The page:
Executive Briefings

Women More Concerned Than Men About Joining Companies With Poor Reputations, Study Says

Eighty-six percent of American females would not join a company with a bad reputation compared to only 67 percent of American males, according to poll findings provided by Corporate Responsibility Magazine.

Women More Concerned Than Men About Joining Companies With Poor Reputations, Study Says

"The results of this year's survey again demonstrated the implications of a bad reputation. Talent is often unwilling to consider an employment offer, and when they do, it's for a premium over what companies with a good reputation can offer," said Elliot Clark, CEO of Corporate Responsibility Magazine.

According to respondents, the bad behaviors most harmful to a company's culture and reputation include public exposure of criminal acts (33 percent); failure to recall defective products (30 percent); public disclosure of workplace discrimination (21 percent); and public disclosure of environmental scandal (15 percent).

Of the employed Americans surveyed, only 67 percent would take a job with a company that had a bad reputation if they were offered more money. In 2014, 70 percent of respondents were willing to take a job with a company with a bad reputation for more money. Of the 2015 respondents, 46 percent would need a pay increase of 50 percent or more to consider moving to a company with an unfavorable reputation.

Surprisingly, young people (18-34 year age range) are the least concerned about corporate reputation. Over three-quarters (77 percent) would take a job with a company with a bad reputation vs. 61 percent of those 35 years and older.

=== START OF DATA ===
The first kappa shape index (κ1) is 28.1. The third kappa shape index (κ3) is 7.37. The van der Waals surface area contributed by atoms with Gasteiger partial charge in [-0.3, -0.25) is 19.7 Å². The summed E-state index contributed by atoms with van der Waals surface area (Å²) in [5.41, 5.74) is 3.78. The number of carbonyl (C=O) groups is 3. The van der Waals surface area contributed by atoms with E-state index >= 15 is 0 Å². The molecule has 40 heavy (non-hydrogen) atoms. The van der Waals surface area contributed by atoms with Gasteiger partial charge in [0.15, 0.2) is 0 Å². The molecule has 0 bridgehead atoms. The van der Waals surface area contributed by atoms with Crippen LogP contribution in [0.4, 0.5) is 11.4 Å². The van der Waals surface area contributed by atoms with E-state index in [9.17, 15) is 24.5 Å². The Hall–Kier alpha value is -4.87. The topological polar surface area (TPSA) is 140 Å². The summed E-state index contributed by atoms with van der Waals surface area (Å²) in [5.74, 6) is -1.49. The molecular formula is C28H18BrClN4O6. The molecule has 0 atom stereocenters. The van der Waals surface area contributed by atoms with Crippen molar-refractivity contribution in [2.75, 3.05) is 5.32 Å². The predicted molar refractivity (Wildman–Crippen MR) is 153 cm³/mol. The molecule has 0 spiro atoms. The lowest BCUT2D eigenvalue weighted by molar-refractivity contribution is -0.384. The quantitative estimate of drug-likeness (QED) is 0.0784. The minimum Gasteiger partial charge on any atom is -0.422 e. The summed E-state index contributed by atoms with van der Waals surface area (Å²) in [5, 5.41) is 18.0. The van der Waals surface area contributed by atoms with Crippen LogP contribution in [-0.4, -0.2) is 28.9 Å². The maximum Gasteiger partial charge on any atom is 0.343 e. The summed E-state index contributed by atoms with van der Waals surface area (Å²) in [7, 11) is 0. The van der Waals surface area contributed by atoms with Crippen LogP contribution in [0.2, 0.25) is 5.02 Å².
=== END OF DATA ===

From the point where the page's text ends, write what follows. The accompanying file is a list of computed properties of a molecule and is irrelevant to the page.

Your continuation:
In contrast, the vast majority, 92 percent, would consider leaving their current jobs if offered another role with a company that had an excellent corporate reputation. Forty five percent of 35- to 44-year-olds would leave their current job for less than a ten percent pay increase to join an excellent company. In contrast, only twelve percent of the same group would leave their current job for less than a ten percent pay increase to join a company with a bad reputation.

Source: Corporate Responsibility

"The results of this year's survey again demonstrated the implications of a bad reputation. Talent is often unwilling to consider an employment offer, and when they do, it's for a premium over what companies with a good reputation can offer," said Elliot Clark, CEO of Corporate Responsibility Magazine.

According to respondents, the bad behaviors most harmful to a company's culture and reputation include public exposure of criminal acts (33 percent); failure to recall defective products (30 percent); public disclosure of workplace discrimination (21 percent); and public disclosure of environmental scandal (15 percent).

Of the employed Americans surveyed, only 67 percent would take a job with a company that had a bad reputation if they were offered more money. In 2014, 70 percent of respondents were willing to take a job with a company with a bad reputation for more money. Of the 2015 respondents, 46 percent would need a pay increase of 50 percent or more to consider moving to a company with an unfavorable reputation.

Surprisingly, young people (18-34 year age range) are the least concerned about corporate reputation. Over three-quarters (77 percent) would take a job with a company with a bad reputation vs. 61 percent of those 35 years and older.

In contrast, the vast majority, 92 percent, would consider leaving their current jobs if offered another role with a company that had an excellent corporate reputation. Forty five percent of 35- to 44-year-olds would leave their current job for less than a ten percent pay increase to join an excellent company. In contrast, only twelve percent of the same group would leave their current job for less than a ten percent pay increase to join a company with a bad reputation.

Source: Corporate Responsibility

Women More Concerned Than Men About Joining Companies With Poor Reputations, Study Says